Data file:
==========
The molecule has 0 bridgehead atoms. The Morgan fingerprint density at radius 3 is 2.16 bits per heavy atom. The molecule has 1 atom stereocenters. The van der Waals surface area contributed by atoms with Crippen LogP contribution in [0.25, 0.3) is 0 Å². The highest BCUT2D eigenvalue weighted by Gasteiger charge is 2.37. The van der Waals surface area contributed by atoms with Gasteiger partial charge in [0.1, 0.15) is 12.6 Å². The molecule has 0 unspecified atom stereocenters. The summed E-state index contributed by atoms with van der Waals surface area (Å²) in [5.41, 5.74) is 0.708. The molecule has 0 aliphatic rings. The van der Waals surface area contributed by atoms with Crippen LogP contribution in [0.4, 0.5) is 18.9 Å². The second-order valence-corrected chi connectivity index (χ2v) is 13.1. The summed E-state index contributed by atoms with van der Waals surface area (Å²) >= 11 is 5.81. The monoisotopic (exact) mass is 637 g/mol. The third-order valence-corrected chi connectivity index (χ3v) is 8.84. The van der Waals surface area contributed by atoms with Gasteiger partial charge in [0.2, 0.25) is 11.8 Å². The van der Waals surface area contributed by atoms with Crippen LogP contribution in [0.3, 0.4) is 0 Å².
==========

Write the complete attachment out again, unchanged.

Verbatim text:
The molecule has 0 bridgehead atoms. The Morgan fingerprint density at radius 3 is 2.16 bits per heavy atom. The molecule has 1 atom stereocenters. The van der Waals surface area contributed by atoms with Crippen LogP contribution in [0.25, 0.3) is 0 Å². The highest BCUT2D eigenvalue weighted by Gasteiger charge is 2.37. The van der Waals surface area contributed by atoms with Gasteiger partial charge in [0.1, 0.15) is 12.6 Å². The molecule has 0 unspecified atom stereocenters. The summed E-state index contributed by atoms with van der Waals surface area (Å²) in [5.41, 5.74) is 0.708. The molecule has 0 aliphatic rings. The van der Waals surface area contributed by atoms with Crippen LogP contribution in [0.4, 0.5) is 18.9 Å². The second-order valence-corrected chi connectivity index (χ2v) is 13.1. The summed E-state index contributed by atoms with van der Waals surface area (Å²) >= 11 is 5.81. The monoisotopic (exact) mass is 637 g/mol. The third-order valence-corrected chi connectivity index (χ3v) is 8.84. The van der Waals surface area contributed by atoms with Gasteiger partial charge in [0.2, 0.25) is 11.8 Å². The van der Waals surface area contributed by atoms with Crippen LogP contribution in [0.3, 0.4) is 0 Å².